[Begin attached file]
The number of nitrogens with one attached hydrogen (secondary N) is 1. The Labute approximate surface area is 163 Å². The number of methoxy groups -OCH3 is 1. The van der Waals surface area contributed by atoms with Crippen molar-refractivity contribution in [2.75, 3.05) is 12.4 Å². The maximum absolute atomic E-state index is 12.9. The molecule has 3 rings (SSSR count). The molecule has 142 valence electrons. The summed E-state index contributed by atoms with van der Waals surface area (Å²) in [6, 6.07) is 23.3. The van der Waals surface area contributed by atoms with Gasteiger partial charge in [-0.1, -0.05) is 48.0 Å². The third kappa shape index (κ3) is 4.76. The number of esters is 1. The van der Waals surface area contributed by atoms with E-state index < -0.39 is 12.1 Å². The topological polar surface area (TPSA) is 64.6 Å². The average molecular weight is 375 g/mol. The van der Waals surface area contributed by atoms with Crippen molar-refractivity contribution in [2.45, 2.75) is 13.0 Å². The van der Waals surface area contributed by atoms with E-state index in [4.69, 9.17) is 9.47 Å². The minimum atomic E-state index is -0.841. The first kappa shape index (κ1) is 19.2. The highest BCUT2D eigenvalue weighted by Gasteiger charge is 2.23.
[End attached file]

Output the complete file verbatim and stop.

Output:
The number of nitrogens with one attached hydrogen (secondary N) is 1. The Labute approximate surface area is 163 Å². The number of methoxy groups -OCH3 is 1. The van der Waals surface area contributed by atoms with Crippen molar-refractivity contribution in [2.75, 3.05) is 12.4 Å². The maximum absolute atomic E-state index is 12.9. The molecule has 3 rings (SSSR count). The molecule has 142 valence electrons. The summed E-state index contributed by atoms with van der Waals surface area (Å²) in [6, 6.07) is 23.3. The van der Waals surface area contributed by atoms with Gasteiger partial charge in [-0.1, -0.05) is 48.0 Å². The third kappa shape index (κ3) is 4.76. The number of esters is 1. The van der Waals surface area contributed by atoms with E-state index < -0.39 is 12.1 Å². The topological polar surface area (TPSA) is 64.6 Å². The average molecular weight is 375 g/mol. The van der Waals surface area contributed by atoms with Crippen molar-refractivity contribution in [2.45, 2.75) is 13.0 Å². The van der Waals surface area contributed by atoms with E-state index in [4.69, 9.17) is 9.47 Å². The minimum atomic E-state index is -0.841. The first kappa shape index (κ1) is 19.2. The highest BCUT2D eigenvalue weighted by Gasteiger charge is 2.23.